North Carolina's Wild Horses Will Ride Out Hurricane Florence In The Wild

The state's famous herd animals know how to take care of themselves, experts say.

As Hurricane Florence approaches the North Carolina coastline, many people have wondered about the fate of the state’s beloved wild horses.

But the horses are savvier than many people realize and should be able to take care of themselves, experts say.

“They’re smarter than us,” Meg Puckett, herd manager for the Corolla Wild Horses of the Currituck Outer Banks, told HuffPost.

Two horses on a February day on the beach in Corolla, North Carolina.

On Monday, the Corolla Wild Horse Fund posted on Facebook that the horses, which number between 90 and 100, would be remaining on the barrier island when the storm hits.

“They have really good instincts,” Puckett said. “These horses have lived in this area for 500 years. We can already see now, they’re starting to group together. They know where the high ground is. They know where to go.”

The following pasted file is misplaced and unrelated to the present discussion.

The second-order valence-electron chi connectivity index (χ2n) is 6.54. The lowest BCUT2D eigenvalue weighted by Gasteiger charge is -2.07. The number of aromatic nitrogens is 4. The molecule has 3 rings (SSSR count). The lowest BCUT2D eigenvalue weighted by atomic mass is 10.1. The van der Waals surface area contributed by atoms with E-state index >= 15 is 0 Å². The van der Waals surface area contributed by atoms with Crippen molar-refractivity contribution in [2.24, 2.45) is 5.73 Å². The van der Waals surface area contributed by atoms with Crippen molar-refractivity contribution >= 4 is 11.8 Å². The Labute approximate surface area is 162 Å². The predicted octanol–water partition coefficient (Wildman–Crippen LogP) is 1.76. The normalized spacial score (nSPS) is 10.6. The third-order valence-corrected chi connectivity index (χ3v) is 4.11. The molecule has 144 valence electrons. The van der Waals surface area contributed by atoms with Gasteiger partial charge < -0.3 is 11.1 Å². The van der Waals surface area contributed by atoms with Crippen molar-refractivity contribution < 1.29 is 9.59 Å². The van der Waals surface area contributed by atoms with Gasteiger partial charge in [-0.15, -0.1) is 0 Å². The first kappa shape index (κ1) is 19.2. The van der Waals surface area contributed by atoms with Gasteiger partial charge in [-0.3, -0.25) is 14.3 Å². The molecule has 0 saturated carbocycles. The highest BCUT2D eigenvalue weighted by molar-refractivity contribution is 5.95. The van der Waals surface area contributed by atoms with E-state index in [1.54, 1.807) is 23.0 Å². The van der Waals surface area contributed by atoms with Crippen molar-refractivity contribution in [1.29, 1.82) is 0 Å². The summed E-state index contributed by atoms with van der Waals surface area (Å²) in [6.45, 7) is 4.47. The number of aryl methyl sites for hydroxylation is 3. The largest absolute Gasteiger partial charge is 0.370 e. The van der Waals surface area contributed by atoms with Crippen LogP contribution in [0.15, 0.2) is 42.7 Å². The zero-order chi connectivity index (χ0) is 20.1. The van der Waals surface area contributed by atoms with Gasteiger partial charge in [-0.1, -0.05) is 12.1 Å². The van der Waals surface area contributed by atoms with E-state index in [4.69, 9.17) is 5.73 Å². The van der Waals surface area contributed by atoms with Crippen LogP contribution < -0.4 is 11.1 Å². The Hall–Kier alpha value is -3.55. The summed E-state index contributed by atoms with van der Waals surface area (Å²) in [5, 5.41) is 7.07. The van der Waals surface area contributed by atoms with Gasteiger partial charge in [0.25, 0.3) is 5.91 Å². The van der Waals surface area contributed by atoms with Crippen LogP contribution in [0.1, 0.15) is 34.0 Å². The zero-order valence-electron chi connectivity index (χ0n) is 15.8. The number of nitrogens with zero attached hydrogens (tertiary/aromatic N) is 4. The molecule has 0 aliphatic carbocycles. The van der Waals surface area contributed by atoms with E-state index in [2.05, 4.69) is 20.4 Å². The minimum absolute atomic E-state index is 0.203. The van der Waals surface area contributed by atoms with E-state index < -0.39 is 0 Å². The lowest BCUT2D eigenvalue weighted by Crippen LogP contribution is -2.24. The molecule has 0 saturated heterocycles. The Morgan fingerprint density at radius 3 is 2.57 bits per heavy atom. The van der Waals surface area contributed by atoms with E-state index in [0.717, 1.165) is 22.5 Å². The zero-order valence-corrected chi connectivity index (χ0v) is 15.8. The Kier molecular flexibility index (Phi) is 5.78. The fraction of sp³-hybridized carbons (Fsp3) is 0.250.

There are other groups of wild horses in the state as well, but Puckett said it’s extremely unlikely that anyone will try to round up and move them, either.

“They’re wild. They’re like deer,” she said. “It would be like herding deer up.”

She added that even if they wanted to evacuate the herd, it would be “near impossible” to actually corral all the horses. And holding them all captive in close proximity would likely lead to fighting and serious injuries, she said.

A wild Spanish mustang on an Outer Banks dune in 2011.

A spokesperson for the Foundation for Shackleford Horses ― a group dedicated to wild horses on North Carolina’s Shackleford Banks ― told HuffPost those animals will also remain in place.

“They are wild, and they have survived on Shackleford Banks for generations,” the rep said in a Facebook message. “They seek refuge in the dense maritime forest.”

Puckett noted that people who work to protect the horses will still worry about how they’ll fare during Hurricane Florence ― currently projected to hit the Carolinas as a Category 4 storm ― but they believe the best plan is to let them stay where they are.

“We’re concerned, too,” she said. “We also have a lot of faith in their instincts.”